The psychedelic sensibility for the non-human side of technology inspired the filmmaker Jonas Mekas to say that “since there is nothing but the white light in [the strobe], it represents…the point of death, or nothingness.” But it is not only visual shrapnel; there is a theoretical bent in the strobe, too, a crystalline ur-cinematic logic: “One could even say that it dramatizes the light itself.” On the thin line between emancipation and control, stimulus and trauma, the strobe summarizes the modern onslaught on the nervous system with instantly changing signals. In the 1950s, flicker technologies were used for electroencephalographic research documenting how changes in the electrical rhythms of the brain have diagnostic value. In the nerve-brain click-regime of our digital era such stimuli have plenty of exchange value, too.

    “Writing in strobe” can invent “crazy speeds…where different themes connect up, and words form various figures according to the precipitous speeds of reading and association,” as Gilles Deleuze said about Hélène Cixous’ way of writing her way out of patriarchal regimes. In Fahrenholz, the icy strobe is no less of a poetics, a suitable aesthetic for our dreamless time. Departing from acceleration and Cixous’ call for “more body”, Fahrenholz instead presents meditations on the dissolution of normality and on caesuras in social time and space. Known rhythms of life begin to limp and falter as we are served up a new diet of (dis)embodiment, separation and togetherness, in the affective interstices between bodies and technologies. Maybe somewhere here, in a big blank space-time like the Tempelhofer Feld during the pandemic, we can find a way to acknowledge what happens – or what does not happen – as an event to be handed over to the future, so time can branch out into something new.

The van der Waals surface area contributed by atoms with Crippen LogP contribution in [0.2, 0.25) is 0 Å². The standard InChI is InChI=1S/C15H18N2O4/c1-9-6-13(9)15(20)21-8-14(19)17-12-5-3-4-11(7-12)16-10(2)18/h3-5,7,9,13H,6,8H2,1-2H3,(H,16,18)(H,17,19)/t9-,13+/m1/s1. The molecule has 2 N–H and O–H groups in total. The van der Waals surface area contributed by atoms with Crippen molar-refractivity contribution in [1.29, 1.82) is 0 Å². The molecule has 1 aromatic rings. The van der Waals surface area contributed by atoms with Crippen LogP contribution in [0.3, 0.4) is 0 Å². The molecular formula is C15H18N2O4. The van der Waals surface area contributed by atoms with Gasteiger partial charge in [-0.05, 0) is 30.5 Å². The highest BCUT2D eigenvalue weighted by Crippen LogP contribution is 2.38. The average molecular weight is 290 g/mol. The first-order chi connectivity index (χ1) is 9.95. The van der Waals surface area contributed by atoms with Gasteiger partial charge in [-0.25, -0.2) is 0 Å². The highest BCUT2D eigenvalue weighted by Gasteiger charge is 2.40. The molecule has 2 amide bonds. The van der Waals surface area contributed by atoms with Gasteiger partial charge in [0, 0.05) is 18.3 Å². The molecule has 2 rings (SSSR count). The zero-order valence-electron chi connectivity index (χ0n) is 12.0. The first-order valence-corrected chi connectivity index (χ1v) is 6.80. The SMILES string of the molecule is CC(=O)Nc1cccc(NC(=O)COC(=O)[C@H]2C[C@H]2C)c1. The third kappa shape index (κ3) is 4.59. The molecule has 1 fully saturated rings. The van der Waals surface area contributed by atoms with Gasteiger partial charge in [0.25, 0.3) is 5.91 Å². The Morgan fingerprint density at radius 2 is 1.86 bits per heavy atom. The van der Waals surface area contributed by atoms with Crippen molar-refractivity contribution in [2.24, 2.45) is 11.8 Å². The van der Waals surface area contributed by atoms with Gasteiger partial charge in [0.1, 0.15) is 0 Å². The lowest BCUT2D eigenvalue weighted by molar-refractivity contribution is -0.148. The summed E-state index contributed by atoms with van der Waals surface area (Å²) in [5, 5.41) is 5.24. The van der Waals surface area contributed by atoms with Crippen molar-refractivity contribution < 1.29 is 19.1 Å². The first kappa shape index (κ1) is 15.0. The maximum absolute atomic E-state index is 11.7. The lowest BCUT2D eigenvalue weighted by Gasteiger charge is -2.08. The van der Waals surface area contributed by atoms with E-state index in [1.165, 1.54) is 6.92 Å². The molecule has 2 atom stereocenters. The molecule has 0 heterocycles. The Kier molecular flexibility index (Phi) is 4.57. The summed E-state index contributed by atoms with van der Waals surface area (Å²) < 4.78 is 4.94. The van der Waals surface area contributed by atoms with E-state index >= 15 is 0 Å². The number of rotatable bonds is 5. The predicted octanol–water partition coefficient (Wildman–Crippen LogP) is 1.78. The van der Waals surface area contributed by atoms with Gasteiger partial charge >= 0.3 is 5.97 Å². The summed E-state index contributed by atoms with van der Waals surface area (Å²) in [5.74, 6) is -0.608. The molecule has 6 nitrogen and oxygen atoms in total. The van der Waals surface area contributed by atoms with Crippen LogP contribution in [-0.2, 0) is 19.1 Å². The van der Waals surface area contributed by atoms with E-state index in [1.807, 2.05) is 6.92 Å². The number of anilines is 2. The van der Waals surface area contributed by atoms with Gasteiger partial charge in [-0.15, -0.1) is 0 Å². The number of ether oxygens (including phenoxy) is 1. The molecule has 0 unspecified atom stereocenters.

Lars Bang Larsen

    This exhibition was curated by Nikola Dietrich.

    Loretta Fahrenholz, 2021/22. Courtesy: the artist and Galerie Buchholz.

  • Exhibition: Pure Fiction - Shifting Theatre: Sibyl’s Mouths, 12.2. – 6.3.2022
    Shifting Theatre: Sibyl's Mouths, 2022. Image by Aislinn McNamara.

    Pure Fiction: Rosa Aiello (in collaboration with Dylan Aiello), Ellen Yeon Kim, Erika Landström, Luzie Meyer, Mark von Schlegell
    Shifting Theatre: Sibyl’s Mouths

    An Exhibition at the End of Performance

    Opening: Friday, February 11, 2022, 5 – 9 pm

    Performances from 7 pm

    Closing: Sunday, March 6, 2022, 11 am – 6 pm
    Performances from 2 pm

    The 2G rule applies. No registration required.

    In the Sibylline cave near today’s Naples, the narrator of Mary Shelley’s 1826 novel The Last Man finds a collection of prophecies scribbled on scattered oak leaves. These fragments conjure the story of an epidemic that ravages the globe in the 2100’s, forever altering human history. Arguably the first science-fiction apocalypse, The Last Man touches on themes such as solitude, new forms of intimacy, repetition, and life on the edge of an epoch.

    In Shifting Theatre: Sibyl’s Mouths, members of the writing and performance group Pure Fiction—Rosa Aiello, Ellen Yeon Kim, Erika Landström, Luzie Meyer, and Mark von Schlegell—respond to the unpredictable cultural landscape of today by staging this strikingly relevant novel’s motifs in a shifting theatre of sound, installation, lecture, film and puppetry. Voices animate and prophesize; make presence out of absent figures and forces; translate from symbol to action and back.